Starlin Castro says the 2015 Cubs don’t give games away like previous North Side squads. They don’t give away outs and they “fight all night.”
Castro made those comments before hitting a walk-off single Saturday to beat the Padres, 7-6, in 11 innings at Wrigley Field.
Maybe he was onto something.
“I could tell earlier that we weren’t going to give it away,” Castro said. “We can fight and we can play.”
The wild win had it all: Rookie sensation Kris Bryant collected his first career hit, veteran catcher Miguel Montero hit a pair of home runs, and the Cubs battled back from a disastrous four-run ninth inning to salvage a win.
Bryant, fresh off an underwhelming debut in which he went 0 for 4 with three strikeouts, reached base safely five times. He had two singles and his first RBI, as well.
More importantly, Bryant put together six strong plate appearances and walked three times – two of which came after falling behind 0-2 and 1-2 in the count.
He tied the game in the fifth inning with his first big-league hit, an RBI single on a soft fly ball to center field. Bryant later kept the Cubs’ 11th inning alive by beating out an infield hit to help set up Castro’s game-winning heroics.
“He had a really good baseball game today,” manager Joe Maddon said of Bryant. “The fans and folks that watch really closely, they understand the importance of accepting a walk. You don’t look for your walk, you accept your walk. After yesterday it was ingrained in his mind that he was not going to do that again.”
The Cubs bullpen had its worst showing of the season in the ninth inning, when Phil Coke and Hector Rondon combined to allow four runs to blow a 6-2 lead.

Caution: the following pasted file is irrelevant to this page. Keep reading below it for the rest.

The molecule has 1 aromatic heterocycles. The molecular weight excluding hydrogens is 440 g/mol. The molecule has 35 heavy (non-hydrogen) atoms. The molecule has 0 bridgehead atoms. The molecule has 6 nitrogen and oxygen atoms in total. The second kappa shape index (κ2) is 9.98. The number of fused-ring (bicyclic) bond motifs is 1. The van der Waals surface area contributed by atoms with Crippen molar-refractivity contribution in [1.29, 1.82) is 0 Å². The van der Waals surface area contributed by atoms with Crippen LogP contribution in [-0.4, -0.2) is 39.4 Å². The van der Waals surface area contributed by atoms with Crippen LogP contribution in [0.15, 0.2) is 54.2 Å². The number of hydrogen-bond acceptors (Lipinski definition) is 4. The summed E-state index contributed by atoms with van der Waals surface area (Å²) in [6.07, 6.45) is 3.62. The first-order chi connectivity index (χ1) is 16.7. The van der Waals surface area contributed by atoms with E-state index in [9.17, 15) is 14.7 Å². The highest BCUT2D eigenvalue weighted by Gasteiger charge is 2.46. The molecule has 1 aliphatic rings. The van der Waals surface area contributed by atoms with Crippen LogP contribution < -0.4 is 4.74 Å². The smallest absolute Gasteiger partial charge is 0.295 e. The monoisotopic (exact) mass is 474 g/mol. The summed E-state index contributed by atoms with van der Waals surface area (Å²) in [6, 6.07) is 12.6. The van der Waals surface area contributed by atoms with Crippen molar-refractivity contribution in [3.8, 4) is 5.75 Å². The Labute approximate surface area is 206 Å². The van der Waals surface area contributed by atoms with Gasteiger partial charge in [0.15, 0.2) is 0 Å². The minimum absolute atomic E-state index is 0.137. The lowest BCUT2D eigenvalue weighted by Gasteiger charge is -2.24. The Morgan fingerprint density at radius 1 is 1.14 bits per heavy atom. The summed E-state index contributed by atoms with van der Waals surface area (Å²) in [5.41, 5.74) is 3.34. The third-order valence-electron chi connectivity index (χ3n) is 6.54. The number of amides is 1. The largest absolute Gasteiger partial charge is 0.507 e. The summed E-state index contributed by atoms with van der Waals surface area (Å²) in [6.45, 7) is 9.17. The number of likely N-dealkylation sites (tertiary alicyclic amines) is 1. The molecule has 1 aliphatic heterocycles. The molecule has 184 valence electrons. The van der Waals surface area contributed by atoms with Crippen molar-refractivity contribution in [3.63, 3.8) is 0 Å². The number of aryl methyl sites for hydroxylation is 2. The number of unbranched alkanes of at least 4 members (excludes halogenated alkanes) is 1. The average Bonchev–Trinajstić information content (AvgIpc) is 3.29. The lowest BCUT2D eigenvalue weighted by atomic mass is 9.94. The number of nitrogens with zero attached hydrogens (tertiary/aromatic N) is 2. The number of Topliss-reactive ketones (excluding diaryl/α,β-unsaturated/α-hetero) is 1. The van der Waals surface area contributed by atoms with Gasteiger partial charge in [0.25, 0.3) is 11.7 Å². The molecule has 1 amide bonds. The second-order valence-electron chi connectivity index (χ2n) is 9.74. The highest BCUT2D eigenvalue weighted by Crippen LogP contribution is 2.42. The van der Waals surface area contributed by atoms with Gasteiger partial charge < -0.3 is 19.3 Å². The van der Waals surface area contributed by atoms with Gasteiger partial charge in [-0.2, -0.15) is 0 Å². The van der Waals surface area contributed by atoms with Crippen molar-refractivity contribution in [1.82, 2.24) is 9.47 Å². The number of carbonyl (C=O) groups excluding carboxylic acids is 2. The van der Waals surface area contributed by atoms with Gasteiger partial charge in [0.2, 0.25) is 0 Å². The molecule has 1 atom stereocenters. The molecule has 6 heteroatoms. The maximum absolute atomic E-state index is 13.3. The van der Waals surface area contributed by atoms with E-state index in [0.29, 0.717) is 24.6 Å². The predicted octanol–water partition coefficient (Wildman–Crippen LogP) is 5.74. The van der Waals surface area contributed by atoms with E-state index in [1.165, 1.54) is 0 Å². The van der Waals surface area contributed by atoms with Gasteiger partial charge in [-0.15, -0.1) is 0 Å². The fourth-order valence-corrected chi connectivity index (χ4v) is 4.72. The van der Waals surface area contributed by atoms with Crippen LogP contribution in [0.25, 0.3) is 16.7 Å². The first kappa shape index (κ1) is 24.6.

Coke gave up two singles to open the inning, and Rondon couldn’t close the door. He gave up a single to Justin Upton and a double to Will Middlebrooks, who scored the game-tying run.
The bullpen wasted a strong start by Kyle Hendricks. The right-hander retired 14 straight batters after giving up a two-run home run to Matt Kemp in the first inning. They were the only two runs he allowed in six innings.
“Phil and Ronnie are gonna be there for us all year,” Hendricks said. “It happens. It’s baseball. I had a terrible start my first start. They’ll bounce back, but it was huge to keep the game tied and give us a chance.”
Zac Rosscup, who was called up this week to replace injured infielder Tommy La Stella, pitched two innings of shutdown relief after Rondon. He gave up one hit and struck out two in earning his first win of the season.
The bullpen had been one of the Cubs’ greatest strengths coming into the series. The relief corps came in with the best ERA in the National League and trailed only the Royals in the American League.
“When you give up a lead like that it’s really tough, mentally, just to stay put,” Maddon said, “and our guys did. That’s what I’m most impressed about. We stayed put.”